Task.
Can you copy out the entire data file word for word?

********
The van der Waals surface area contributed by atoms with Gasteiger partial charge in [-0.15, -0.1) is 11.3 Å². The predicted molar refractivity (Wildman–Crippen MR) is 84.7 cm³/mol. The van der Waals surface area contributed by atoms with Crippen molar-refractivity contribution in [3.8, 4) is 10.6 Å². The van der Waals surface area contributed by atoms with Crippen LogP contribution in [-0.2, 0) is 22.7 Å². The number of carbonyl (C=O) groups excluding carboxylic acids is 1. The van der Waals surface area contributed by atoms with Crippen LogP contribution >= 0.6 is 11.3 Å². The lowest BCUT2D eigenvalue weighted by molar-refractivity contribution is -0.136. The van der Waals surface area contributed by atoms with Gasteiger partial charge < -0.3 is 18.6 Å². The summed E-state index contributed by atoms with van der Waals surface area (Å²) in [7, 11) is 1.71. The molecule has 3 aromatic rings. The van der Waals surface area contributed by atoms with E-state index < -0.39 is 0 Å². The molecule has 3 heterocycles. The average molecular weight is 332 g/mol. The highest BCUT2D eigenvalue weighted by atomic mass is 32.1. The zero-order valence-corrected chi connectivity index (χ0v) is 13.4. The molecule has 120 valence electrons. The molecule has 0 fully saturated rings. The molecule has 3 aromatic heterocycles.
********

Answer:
The van der Waals surface area contributed by atoms with Gasteiger partial charge in [-0.15, -0.1) is 11.3 Å². The predicted molar refractivity (Wildman–Crippen MR) is 84.7 cm³/mol. The van der Waals surface area contributed by atoms with Crippen molar-refractivity contribution in [3.8, 4) is 10.6 Å². The van der Waals surface area contributed by atoms with Crippen LogP contribution in [-0.2, 0) is 22.7 Å². The number of carbonyl (C=O) groups excluding carboxylic acids is 1. The van der Waals surface area contributed by atoms with Crippen LogP contribution >= 0.6 is 11.3 Å². The lowest BCUT2D eigenvalue weighted by molar-refractivity contribution is -0.136. The van der Waals surface area contributed by atoms with Gasteiger partial charge < -0.3 is 18.6 Å². The summed E-state index contributed by atoms with van der Waals surface area (Å²) in [7, 11) is 1.71. The molecule has 3 aromatic rings. The van der Waals surface area contributed by atoms with E-state index < -0.39 is 0 Å². The molecule has 3 heterocycles. The average molecular weight is 332 g/mol. The highest BCUT2D eigenvalue weighted by atomic mass is 32.1. The zero-order valence-corrected chi connectivity index (χ0v) is 13.4. The molecule has 120 valence electrons. The molecule has 0 fully saturated rings. The molecule has 3 aromatic heterocycles.